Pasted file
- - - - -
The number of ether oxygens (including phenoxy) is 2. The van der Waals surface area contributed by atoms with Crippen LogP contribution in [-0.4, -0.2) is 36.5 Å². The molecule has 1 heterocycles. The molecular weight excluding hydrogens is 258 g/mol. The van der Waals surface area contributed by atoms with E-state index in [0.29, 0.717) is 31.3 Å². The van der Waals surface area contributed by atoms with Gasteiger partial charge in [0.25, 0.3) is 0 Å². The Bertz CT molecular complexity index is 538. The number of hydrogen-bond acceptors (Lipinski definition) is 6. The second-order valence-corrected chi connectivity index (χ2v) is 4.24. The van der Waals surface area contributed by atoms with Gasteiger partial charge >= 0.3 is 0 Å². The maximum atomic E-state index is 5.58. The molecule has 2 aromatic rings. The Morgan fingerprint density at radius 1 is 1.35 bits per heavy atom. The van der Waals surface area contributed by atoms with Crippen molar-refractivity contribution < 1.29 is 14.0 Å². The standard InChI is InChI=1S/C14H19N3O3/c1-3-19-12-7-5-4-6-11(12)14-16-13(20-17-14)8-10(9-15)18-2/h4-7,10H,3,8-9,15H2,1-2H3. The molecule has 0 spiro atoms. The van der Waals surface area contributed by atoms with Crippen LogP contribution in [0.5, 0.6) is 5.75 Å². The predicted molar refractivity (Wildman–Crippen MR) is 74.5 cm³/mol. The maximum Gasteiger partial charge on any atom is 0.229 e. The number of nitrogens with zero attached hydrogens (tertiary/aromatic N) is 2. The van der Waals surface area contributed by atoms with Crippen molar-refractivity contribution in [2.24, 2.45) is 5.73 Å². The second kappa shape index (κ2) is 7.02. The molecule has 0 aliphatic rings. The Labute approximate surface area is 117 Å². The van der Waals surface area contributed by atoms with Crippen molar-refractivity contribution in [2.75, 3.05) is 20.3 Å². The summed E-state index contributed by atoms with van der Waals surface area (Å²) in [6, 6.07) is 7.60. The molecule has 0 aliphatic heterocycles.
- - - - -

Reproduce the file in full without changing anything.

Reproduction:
The number of ether oxygens (including phenoxy) is 2. The van der Waals surface area contributed by atoms with Crippen LogP contribution in [-0.4, -0.2) is 36.5 Å². The molecule has 1 heterocycles. The molecular weight excluding hydrogens is 258 g/mol. The van der Waals surface area contributed by atoms with E-state index in [0.29, 0.717) is 31.3 Å². The van der Waals surface area contributed by atoms with Gasteiger partial charge in [0.25, 0.3) is 0 Å². The Bertz CT molecular complexity index is 538. The number of hydrogen-bond acceptors (Lipinski definition) is 6. The second-order valence-corrected chi connectivity index (χ2v) is 4.24. The van der Waals surface area contributed by atoms with Gasteiger partial charge >= 0.3 is 0 Å². The maximum atomic E-state index is 5.58. The molecule has 2 aromatic rings. The Morgan fingerprint density at radius 1 is 1.35 bits per heavy atom. The van der Waals surface area contributed by atoms with Crippen molar-refractivity contribution < 1.29 is 14.0 Å². The standard InChI is InChI=1S/C14H19N3O3/c1-3-19-12-7-5-4-6-11(12)14-16-13(20-17-14)8-10(9-15)18-2/h4-7,10H,3,8-9,15H2,1-2H3. The molecule has 0 spiro atoms. The van der Waals surface area contributed by atoms with Crippen LogP contribution in [0.5, 0.6) is 5.75 Å². The predicted molar refractivity (Wildman–Crippen MR) is 74.5 cm³/mol. The maximum Gasteiger partial charge on any atom is 0.229 e. The number of nitrogens with zero attached hydrogens (tertiary/aromatic N) is 2. The van der Waals surface area contributed by atoms with Crippen molar-refractivity contribution in [2.24, 2.45) is 5.73 Å². The second kappa shape index (κ2) is 7.02. The molecule has 0 aliphatic rings. The Labute approximate surface area is 117 Å². The van der Waals surface area contributed by atoms with Crippen molar-refractivity contribution in [2.75, 3.05) is 20.3 Å². The summed E-state index contributed by atoms with van der Waals surface area (Å²) in [6, 6.07) is 7.60. The molecule has 0 aliphatic heterocycles.